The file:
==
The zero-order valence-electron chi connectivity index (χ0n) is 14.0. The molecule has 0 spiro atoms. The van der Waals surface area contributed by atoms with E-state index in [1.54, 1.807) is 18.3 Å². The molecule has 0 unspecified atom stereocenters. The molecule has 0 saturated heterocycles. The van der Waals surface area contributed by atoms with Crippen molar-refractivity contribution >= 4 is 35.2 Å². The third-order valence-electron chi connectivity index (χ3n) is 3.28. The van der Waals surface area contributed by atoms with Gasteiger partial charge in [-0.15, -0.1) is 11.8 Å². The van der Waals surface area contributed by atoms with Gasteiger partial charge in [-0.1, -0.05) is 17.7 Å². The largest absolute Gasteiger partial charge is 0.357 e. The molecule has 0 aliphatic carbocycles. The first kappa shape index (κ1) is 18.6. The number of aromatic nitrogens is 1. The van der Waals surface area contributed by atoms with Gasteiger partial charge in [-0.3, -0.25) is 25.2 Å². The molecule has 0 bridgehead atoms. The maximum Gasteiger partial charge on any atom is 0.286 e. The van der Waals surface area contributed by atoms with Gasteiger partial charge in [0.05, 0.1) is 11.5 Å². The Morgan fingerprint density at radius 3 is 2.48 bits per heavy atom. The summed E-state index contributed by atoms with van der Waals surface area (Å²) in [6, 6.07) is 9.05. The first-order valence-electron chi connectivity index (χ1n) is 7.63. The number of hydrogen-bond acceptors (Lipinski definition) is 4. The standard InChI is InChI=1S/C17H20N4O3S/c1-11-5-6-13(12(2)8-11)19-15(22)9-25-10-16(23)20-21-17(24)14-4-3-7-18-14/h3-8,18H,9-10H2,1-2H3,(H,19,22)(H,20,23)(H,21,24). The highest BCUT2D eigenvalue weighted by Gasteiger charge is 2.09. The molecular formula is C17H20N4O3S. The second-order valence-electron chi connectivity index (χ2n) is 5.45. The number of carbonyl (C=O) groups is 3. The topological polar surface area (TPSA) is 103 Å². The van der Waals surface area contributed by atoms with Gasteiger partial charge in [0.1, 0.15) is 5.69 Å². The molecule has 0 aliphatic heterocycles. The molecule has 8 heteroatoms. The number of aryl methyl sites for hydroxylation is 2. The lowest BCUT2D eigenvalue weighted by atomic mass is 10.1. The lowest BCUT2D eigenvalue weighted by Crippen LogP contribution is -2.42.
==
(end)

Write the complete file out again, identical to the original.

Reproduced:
The zero-order valence-electron chi connectivity index (χ0n) is 14.0. The molecule has 0 spiro atoms. The van der Waals surface area contributed by atoms with E-state index in [1.54, 1.807) is 18.3 Å². The molecule has 0 unspecified atom stereocenters. The molecule has 0 saturated heterocycles. The van der Waals surface area contributed by atoms with Crippen molar-refractivity contribution >= 4 is 35.2 Å². The third-order valence-electron chi connectivity index (χ3n) is 3.28. The van der Waals surface area contributed by atoms with Gasteiger partial charge in [-0.15, -0.1) is 11.8 Å². The van der Waals surface area contributed by atoms with Gasteiger partial charge in [-0.1, -0.05) is 17.7 Å². The largest absolute Gasteiger partial charge is 0.357 e. The molecule has 0 aliphatic carbocycles. The first kappa shape index (κ1) is 18.6. The number of aromatic nitrogens is 1. The van der Waals surface area contributed by atoms with Gasteiger partial charge in [-0.3, -0.25) is 25.2 Å². The molecule has 0 bridgehead atoms. The maximum Gasteiger partial charge on any atom is 0.286 e. The van der Waals surface area contributed by atoms with Gasteiger partial charge in [0.05, 0.1) is 11.5 Å². The Morgan fingerprint density at radius 3 is 2.48 bits per heavy atom. The summed E-state index contributed by atoms with van der Waals surface area (Å²) in [6, 6.07) is 9.05. The first-order valence-electron chi connectivity index (χ1n) is 7.63. The number of hydrogen-bond acceptors (Lipinski definition) is 4. The standard InChI is InChI=1S/C17H20N4O3S/c1-11-5-6-13(12(2)8-11)19-15(22)9-25-10-16(23)20-21-17(24)14-4-3-7-18-14/h3-8,18H,9-10H2,1-2H3,(H,19,22)(H,20,23)(H,21,24). The highest BCUT2D eigenvalue weighted by Gasteiger charge is 2.09. The molecular formula is C17H20N4O3S. The second-order valence-electron chi connectivity index (χ2n) is 5.45. The number of carbonyl (C=O) groups is 3. The topological polar surface area (TPSA) is 103 Å². The van der Waals surface area contributed by atoms with Gasteiger partial charge in [0.1, 0.15) is 5.69 Å². The molecule has 0 aliphatic heterocycles. The molecule has 8 heteroatoms. The number of aryl methyl sites for hydroxylation is 2. The lowest BCUT2D eigenvalue weighted by atomic mass is 10.1. The lowest BCUT2D eigenvalue weighted by Crippen LogP contribution is -2.42.